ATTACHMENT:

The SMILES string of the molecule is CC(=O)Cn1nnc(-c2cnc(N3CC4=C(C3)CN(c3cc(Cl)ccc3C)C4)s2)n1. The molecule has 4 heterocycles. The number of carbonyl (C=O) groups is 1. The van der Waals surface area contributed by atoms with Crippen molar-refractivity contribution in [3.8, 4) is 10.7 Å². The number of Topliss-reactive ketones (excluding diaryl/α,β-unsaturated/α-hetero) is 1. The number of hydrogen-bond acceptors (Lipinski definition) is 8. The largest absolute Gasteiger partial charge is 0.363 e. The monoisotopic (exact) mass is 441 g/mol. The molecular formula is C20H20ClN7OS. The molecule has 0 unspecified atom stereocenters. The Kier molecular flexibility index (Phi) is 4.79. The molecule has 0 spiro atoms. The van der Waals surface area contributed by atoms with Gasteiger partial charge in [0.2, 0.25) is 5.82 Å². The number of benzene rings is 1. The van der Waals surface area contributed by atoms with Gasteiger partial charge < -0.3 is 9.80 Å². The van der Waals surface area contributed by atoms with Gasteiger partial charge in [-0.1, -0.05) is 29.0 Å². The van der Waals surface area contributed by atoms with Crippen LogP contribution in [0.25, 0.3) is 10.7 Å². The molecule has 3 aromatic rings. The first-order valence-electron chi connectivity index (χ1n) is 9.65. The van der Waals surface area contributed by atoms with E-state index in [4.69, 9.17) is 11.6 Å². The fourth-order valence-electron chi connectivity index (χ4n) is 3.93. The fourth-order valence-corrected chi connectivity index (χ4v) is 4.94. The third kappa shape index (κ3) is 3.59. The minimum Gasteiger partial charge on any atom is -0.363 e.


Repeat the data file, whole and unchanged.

The SMILES string of the molecule is CC(=O)Cn1nnc(-c2cnc(N3CC4=C(C3)CN(c3cc(Cl)ccc3C)C4)s2)n1. The molecule has 4 heterocycles. The number of carbonyl (C=O) groups is 1. The van der Waals surface area contributed by atoms with Crippen molar-refractivity contribution in [3.8, 4) is 10.7 Å². The number of Topliss-reactive ketones (excluding diaryl/α,β-unsaturated/α-hetero) is 1. The number of hydrogen-bond acceptors (Lipinski definition) is 8. The largest absolute Gasteiger partial charge is 0.363 e. The monoisotopic (exact) mass is 441 g/mol. The molecular formula is C20H20ClN7OS. The molecule has 0 unspecified atom stereocenters. The Kier molecular flexibility index (Phi) is 4.79. The molecule has 0 spiro atoms. The van der Waals surface area contributed by atoms with Gasteiger partial charge in [0.2, 0.25) is 5.82 Å². The number of benzene rings is 1. The van der Waals surface area contributed by atoms with Gasteiger partial charge < -0.3 is 9.80 Å². The van der Waals surface area contributed by atoms with Gasteiger partial charge in [-0.1, -0.05) is 29.0 Å². The van der Waals surface area contributed by atoms with Crippen LogP contribution in [0.25, 0.3) is 10.7 Å². The molecule has 3 aromatic rings. The first-order valence-electron chi connectivity index (χ1n) is 9.65. The van der Waals surface area contributed by atoms with E-state index in [4.69, 9.17) is 11.6 Å². The fourth-order valence-electron chi connectivity index (χ4n) is 3.93. The fourth-order valence-corrected chi connectivity index (χ4v) is 4.94. The third kappa shape index (κ3) is 3.59. The minimum Gasteiger partial charge on any atom is -0.363 e.